5. Menopause and sexuality
Some women worry that menopause will make them less attractive or prevent them from having a full sexual life. It can, however, give new meaning to sex as the need to think about menstruation and pregnancy fades.
Tips for keeping an active sexual life include:
Inquire with your doctor about lubricants and other ways to save money.
• dry vaginal skin
• To keep the body fit and healthy, exercise and eat a healthy diet.
• spending non-sexually intimate time together, such as a regular date night
• experimenting with new forms of arousal with a partner
A person’s partner may also be experiencing sexual insecurity. Open communication can assist both parties in overcoming this barrier. Joining a local club, going on a singles holiday, or using a dating site may be options for those who are single.
Get some advice on s£x after menopause here.
6. The body continues to produce hormones.
After menopause, the body continues to produce estrogen. Estrogen is essential for many bodily functions, and the body still requires some estrogen, albeit in smaller amounts.
The ovaries, however, will no longer produce estrogen. Instead, the adrenal glands produce androgens, which are converted into estrogen by aromatase, another hormone.
7. Weight gain during menopause
According to a 2017 article, most people gain weight around menopause, but those who were not overweight before menopause can usually manage this with lifestyle changes.
According to the Office for Women’s Health, many women gain an average of 5 pounds after menopause. Weight gain can be caused by a variety of factors, including:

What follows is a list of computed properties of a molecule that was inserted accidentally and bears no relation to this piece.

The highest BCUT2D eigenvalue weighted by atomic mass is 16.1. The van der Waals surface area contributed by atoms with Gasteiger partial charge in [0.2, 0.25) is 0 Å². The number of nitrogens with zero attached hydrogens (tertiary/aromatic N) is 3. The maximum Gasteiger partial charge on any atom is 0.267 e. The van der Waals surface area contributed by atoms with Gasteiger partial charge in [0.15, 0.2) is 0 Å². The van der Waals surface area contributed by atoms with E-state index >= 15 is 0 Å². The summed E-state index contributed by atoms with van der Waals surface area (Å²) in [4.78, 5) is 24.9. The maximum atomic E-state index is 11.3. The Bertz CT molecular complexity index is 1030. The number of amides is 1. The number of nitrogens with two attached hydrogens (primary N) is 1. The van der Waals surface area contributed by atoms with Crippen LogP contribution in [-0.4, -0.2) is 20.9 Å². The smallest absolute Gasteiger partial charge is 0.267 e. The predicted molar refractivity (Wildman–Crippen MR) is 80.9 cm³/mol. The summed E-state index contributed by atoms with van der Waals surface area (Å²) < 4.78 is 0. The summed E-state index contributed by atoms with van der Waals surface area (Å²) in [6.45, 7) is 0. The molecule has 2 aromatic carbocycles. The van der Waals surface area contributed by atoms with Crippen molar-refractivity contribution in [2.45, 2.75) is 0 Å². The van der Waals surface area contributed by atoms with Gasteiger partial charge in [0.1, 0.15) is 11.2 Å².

• increased hunger as a result of changes in hunger-controlling hormones
• changes in metabolism as a result of hormonal factors
• consuming less healthily
• being inactive
other aspects concerning midwives
Anyone concerned about weight gain should consult a dietitian or doctor about appropriate options, which will most likely include dietary and exercise changes. Excess weight can help reduce the risk of a variety of health problems in the long run.
Obesity before or during menopause increases the likelihood of hot flashes and other symptoms. Losing weight can help a person deal with some of these issues.
Stress and menopause
Many women report difficulty concentrating and remembering things during menopause. This is referred to as “brain fog” by some. Stress is a major factor.
Stress can be caused by a variety of factors, including:
• the influence of physical changes
• pressures from home, work, and other sources
• age-related concerns
• Stress and thinking problems can be managed in the following ways:
• exercising regularly
• enrolling in a relaxation or yoga class
• keeping a diary on the kitchen wall that lists all upcoming events
• Finding a balance between responsibilities and personal interests whenever possible
• maintaining contact with friends and family
• sharing with other women going through menopause
If you are concerned about memory loss, anxiety, or depression, seek help.
9. It is still possible to become pregnant.
Menopause marks the end of a woman’s reproductive years, but it is still possible to fall pregnant during or after this period.
Perimenopause can begin four to eight years before menopause. A person can become pregnant as long as menstruation continues. However, as a person approaches menopause, the chances of conceiving and carrying a full-term pregnancy decrease.
Because of advancements in reproductive technology, it is now possible to become pregnant after menopause. This is usually done with donated eggs or embryos that the person saved earlier in life.
Depending on the individual’s age and health status at the time of conception, there may be a higher risk of pregnancy loss, preterm birth, and health risks to the woman.
However, as one expert points out, younger women who have not yet reached menopause may experience similar symptoms.
Learn more about becoming pregnant during menopause here.
10. Menopause: A Fresh Start
Menopause has an impact on a woman’s health and well-being, but it is not a disease and does not indicate that her body is failing or that she is getting older.
When a woman is in her 30s or 40s, hormonal changes that precede menopause begins. In 2017, a 50-year-old female could expect to live to be at least 83 years old. Perimenopause occurs less than halfway through the average person’s life. People are beginning to see menopause as a new beginning rather than an end as life expectancy rises and attitudes toward aging shift.